Susan A. Feeney, Partner in the Tax and Employee Benefits Group, was successful in a significant New Jersey Supreme Court decision for Hunterdon Medical Center. The case is noteworthy as it will establish new law as to how "hospital purpose" will be defined in the property tax exemption area in the future under New Jersey's property tax exemption statute.
Ms. Feeney's practice focuses on state taxation and local property taxation for all types of industries. She has been recognized by New Jersey Monthly magazine as among the Top 50 female lawyers in the state. She currently serves as Second Vice President of the New Jersey State Bar Association and will become NJSBA President in 2011.
In a decision that will have wide-ranging effects on the health care provided to New Jersey residents, on July 14, 2008, in the matter of Hunterdon Medical Center v. Township of Readington, the New Jersey Supreme Court reversed, in part, the decision of the Superior Court, Appellate Division (affirming the Tax Court's decision) to deny a property tax exemption pursuant to N.J.S.A. 54:4-3.6 for space devoted to the hospital's outpatient physical therapy services. In doing so, the Supreme Court remanded the case to the Tax Court for further proceedings.
The Supreme Court ruled that the definition of a hospital as a twenty-four hour continuous care operation is overly restrictive for purposes of an exemption analysis under N.J.S.A. 54:4-3.6. As a result, the Supreme Court expanded the definition of "hospital purposes" and concluded any medical and diagnostic service that a hospital patient may require, whether pre-admission, during a hospital stay or post-admission, presumptively constitutes a core "hospital purpose" under N.J.S.A. 54:4-3.6.
The Supreme Court accepted much of the "Analytical Framework" devised by the Tax Court for determining whether a service was a "hospital purpose" pursuant to N.J.S.A. 54:4-3.6. However, the Court stated that "[t]he test is not to determine the worthiness of the ‘hospital purpose' but rather the importance of the integration of the proposed use to the hospital's accomplishment of a legitimate task." The Supreme Court further detailed the specific factors that must be considered for determining whether a service is a hospital purpose: 1) the nature and extent of the services provided at the off-site location; 2) the extent to which the activity is under the control or supervision of the hospital medical staff personnel; and 3) whether the facility serves primarily hospital patients or employees or primarily members of the general public. The Supreme Court further added two factors for consideration, although neither should be treated as dispositive: 1) whether the facility competes with like commercial or privately owned facilities; and 2) whether the facility, or the particular disputed part, is actually used predominately by patients and hospital employees or by commercial members.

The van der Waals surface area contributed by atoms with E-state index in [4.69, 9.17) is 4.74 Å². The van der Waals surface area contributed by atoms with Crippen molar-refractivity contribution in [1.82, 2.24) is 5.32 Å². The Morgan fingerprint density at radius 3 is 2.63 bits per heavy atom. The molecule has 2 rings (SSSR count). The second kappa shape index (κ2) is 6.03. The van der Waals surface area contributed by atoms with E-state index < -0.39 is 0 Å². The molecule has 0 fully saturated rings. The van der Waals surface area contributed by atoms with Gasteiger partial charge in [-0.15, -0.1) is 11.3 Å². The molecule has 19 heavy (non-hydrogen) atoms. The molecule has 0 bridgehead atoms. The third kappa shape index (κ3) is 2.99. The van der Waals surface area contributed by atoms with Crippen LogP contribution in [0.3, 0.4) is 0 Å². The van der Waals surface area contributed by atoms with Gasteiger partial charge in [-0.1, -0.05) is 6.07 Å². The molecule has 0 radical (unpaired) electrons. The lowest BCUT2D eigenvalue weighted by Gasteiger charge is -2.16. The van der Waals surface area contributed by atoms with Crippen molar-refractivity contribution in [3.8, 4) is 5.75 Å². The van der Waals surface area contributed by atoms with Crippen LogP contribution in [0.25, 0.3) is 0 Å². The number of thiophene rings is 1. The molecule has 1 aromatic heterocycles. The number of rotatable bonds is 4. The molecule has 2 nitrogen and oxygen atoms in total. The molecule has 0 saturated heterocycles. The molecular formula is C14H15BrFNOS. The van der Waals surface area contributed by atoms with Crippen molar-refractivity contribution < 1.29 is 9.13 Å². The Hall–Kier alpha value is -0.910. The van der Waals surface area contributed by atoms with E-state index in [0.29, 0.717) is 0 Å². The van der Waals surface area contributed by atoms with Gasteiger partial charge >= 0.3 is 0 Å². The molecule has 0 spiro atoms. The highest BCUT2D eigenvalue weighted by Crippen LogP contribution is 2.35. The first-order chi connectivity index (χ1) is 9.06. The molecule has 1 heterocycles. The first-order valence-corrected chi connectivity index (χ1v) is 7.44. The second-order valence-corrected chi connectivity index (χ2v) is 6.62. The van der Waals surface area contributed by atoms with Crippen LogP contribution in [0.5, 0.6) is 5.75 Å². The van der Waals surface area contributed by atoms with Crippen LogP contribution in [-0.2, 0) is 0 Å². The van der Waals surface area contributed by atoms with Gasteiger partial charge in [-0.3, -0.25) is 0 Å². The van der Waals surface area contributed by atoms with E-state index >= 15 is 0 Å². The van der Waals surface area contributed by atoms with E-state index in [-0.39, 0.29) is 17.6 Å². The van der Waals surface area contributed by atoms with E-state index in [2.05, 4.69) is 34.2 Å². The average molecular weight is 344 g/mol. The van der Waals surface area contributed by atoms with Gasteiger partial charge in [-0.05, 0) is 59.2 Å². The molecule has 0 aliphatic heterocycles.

Of note, the Supreme Court rejected the Tax Court's narrow view of "medical supervision" which was originally incorporated and required by the Tax Court's Analytical Framework.
Based on the factors to be considered for determining whether a service is a "hospital purpose" pursuant to N.J.S.A. 54:4-3.6, the Supreme Court questioned whether the Tax Court's determination with respect to the physical therapy services should be affirmed. In particular, while the Tax Court found that the cardiopulmonary rehabilitation services offered at the subject property were a hospital purpose, it found that the physical therapy services were not. The Tax Court made this determination even though, in the Supreme Court's view, the integration of the physical therapy services offered at the subject property seemed to be coextensive with that found for the cardiopulmonary rehabilitation services. In addition, the Supreme Court acknowledged that the definition of core "hospital purposes" would presumptively include physical therapy services on an out-patient basis, which could be, and were at one time, provided at the main campus. The Supreme Court remanded for re-examination of the physical therapy services.
The Supreme Court's ruling will likely ensure that legitimate hospital services are afforded property tax exemptions. This will allow hospitals to continue to provide services needed to serve the public without the added economic difficulties associated with increasing property taxes.
FOR FURTHER INFORMATION, PLEASE CONTACT:
Susan A. Feeney, Esq.
Disclaimer by McCarter & English, LLP: This publication is for informational purposes only and is not offered as legal advice as to any particular matter. No reader should act on the basis of this publication without seeking appropriate professional advice as to the particular facts and applicable law involved.
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